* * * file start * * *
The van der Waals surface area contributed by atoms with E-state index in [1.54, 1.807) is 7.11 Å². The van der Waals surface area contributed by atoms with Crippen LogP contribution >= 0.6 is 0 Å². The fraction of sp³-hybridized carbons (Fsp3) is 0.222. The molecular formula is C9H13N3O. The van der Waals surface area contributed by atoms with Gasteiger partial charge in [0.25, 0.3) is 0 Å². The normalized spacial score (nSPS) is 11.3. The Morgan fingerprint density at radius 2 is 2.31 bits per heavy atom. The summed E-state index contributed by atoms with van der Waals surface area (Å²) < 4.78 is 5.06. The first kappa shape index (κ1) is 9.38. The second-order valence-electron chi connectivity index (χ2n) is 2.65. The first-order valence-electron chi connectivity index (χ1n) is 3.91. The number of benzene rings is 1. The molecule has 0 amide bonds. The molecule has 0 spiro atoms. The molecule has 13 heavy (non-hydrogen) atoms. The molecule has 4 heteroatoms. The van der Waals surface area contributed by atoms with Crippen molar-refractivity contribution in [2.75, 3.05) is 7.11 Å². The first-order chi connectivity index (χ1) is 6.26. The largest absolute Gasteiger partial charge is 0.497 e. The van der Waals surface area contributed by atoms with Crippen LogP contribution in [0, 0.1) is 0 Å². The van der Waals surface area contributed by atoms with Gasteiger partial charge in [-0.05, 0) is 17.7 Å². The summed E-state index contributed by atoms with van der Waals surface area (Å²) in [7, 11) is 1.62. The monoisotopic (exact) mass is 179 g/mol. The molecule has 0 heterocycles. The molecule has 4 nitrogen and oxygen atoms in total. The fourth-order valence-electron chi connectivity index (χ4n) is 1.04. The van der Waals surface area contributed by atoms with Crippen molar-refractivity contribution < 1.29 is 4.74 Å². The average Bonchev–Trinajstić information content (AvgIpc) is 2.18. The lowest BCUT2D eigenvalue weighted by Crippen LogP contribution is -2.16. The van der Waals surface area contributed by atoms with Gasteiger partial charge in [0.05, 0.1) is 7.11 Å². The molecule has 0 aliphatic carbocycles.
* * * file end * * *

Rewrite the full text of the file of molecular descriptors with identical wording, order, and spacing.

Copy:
The van der Waals surface area contributed by atoms with E-state index in [1.54, 1.807) is 7.11 Å². The van der Waals surface area contributed by atoms with Crippen LogP contribution >= 0.6 is 0 Å². The fraction of sp³-hybridized carbons (Fsp3) is 0.222. The molecular formula is C9H13N3O. The van der Waals surface area contributed by atoms with Gasteiger partial charge in [0.25, 0.3) is 0 Å². The normalized spacial score (nSPS) is 11.3. The Morgan fingerprint density at radius 2 is 2.31 bits per heavy atom. The summed E-state index contributed by atoms with van der Waals surface area (Å²) < 4.78 is 5.06. The first kappa shape index (κ1) is 9.38. The second-order valence-electron chi connectivity index (χ2n) is 2.65. The first-order valence-electron chi connectivity index (χ1n) is 3.91. The number of benzene rings is 1. The molecule has 0 amide bonds. The molecule has 0 spiro atoms. The molecule has 13 heavy (non-hydrogen) atoms. The molecule has 4 heteroatoms. The van der Waals surface area contributed by atoms with Crippen molar-refractivity contribution in [2.75, 3.05) is 7.11 Å². The first-order chi connectivity index (χ1) is 6.26. The largest absolute Gasteiger partial charge is 0.497 e. The van der Waals surface area contributed by atoms with Crippen LogP contribution in [0, 0.1) is 0 Å². The van der Waals surface area contributed by atoms with Gasteiger partial charge in [-0.05, 0) is 17.7 Å². The summed E-state index contributed by atoms with van der Waals surface area (Å²) in [7, 11) is 1.62. The monoisotopic (exact) mass is 179 g/mol. The molecule has 0 heterocycles. The molecule has 4 nitrogen and oxygen atoms in total. The fourth-order valence-electron chi connectivity index (χ4n) is 1.04. The van der Waals surface area contributed by atoms with Crippen molar-refractivity contribution < 1.29 is 4.74 Å². The average Bonchev–Trinajstić information content (AvgIpc) is 2.18. The lowest BCUT2D eigenvalue weighted by Crippen LogP contribution is -2.16. The van der Waals surface area contributed by atoms with Gasteiger partial charge in [0.05, 0.1) is 7.11 Å². The molecule has 0 aliphatic carbocycles.